(Beyond Pesticides, April 27, 2016) TheÂ European Union (EU)Â has placed a moratorium on two endocrine-disrupting herbicides that are linked to thyroid cancer, infertility, reproductive problems and fetal malformations. The chemicals, amitrole and isoproturon, will be banned as of September 30, 2016, after the European Commission voted unanimously, for the first time, to ban the two endocrine disruptors.
Earlier this month, the European Commissionâ€™s Standing Committee on Phytopharmaceuticals voted to ban the uses of amitrole and isoproturon in accordance with 2009-EU pesticide rules,Â which state that endocrine disrupting pesticides should not be allowed on the European market. The committee finds that amitrole is capable of causing malformations in offspring and inducing thyroid cancer, while isoproturon can cause adverse effects to reproduction and lower fertility. In 2013 amitrole was voluntarily cancelled by the registrant, while isoproturon is not registered for use in the U.S.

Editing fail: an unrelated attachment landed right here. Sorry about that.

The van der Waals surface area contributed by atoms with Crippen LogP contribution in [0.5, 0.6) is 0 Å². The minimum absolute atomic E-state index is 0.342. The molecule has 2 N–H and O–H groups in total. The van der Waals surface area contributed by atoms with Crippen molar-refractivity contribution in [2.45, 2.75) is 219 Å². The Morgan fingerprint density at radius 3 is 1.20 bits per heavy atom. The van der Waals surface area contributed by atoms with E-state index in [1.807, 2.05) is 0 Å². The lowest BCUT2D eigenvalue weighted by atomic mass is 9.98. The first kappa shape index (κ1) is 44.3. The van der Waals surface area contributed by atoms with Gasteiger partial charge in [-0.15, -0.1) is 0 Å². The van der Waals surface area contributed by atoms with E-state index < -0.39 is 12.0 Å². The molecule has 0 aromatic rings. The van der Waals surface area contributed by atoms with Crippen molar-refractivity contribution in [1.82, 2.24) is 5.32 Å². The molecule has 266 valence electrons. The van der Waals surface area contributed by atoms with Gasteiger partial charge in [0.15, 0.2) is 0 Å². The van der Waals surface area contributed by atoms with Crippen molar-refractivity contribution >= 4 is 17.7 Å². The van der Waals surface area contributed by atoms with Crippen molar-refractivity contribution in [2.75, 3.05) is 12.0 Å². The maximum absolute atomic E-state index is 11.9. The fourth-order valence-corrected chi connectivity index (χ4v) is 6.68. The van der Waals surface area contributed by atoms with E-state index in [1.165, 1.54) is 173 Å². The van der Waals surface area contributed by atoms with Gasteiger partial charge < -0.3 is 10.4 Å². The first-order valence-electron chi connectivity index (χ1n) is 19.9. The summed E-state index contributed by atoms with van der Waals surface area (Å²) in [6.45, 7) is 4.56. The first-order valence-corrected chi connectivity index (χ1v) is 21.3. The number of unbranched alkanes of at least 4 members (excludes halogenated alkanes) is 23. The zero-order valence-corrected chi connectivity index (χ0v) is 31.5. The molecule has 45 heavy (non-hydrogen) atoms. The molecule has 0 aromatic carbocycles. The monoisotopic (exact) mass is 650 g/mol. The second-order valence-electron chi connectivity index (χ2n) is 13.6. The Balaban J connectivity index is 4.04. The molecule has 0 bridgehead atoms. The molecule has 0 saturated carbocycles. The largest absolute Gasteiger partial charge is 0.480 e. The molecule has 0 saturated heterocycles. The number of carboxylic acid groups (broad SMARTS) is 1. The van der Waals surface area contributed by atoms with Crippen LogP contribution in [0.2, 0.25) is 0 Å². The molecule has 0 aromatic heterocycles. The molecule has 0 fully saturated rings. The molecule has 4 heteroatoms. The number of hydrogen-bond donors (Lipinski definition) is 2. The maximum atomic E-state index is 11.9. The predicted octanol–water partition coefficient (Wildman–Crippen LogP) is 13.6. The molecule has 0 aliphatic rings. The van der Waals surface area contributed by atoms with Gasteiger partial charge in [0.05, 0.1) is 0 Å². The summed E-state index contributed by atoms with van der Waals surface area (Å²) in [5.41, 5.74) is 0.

According to the Guardian, amitrole is widely used in 10 EU countries, including the UK, in industrial farming. ButÂ a European Food Safety Authority (EFSA) analysis concludedÂ that it was an endocrine disruptor that could damage unborn children, and have toxic effects on the thyroid and reproductive organs. Similarly, EFSA recommended classifyingÂ isoproturon as toxic for reproduction with potential endocrine-mediated effects on fertility. It foundÂ that the best available scientific literature indicated that the pesticide, which is sold in 22 EU countries, had mild â€śgender-bendingâ€ť anti-estrogenic and anti-androgenic properties.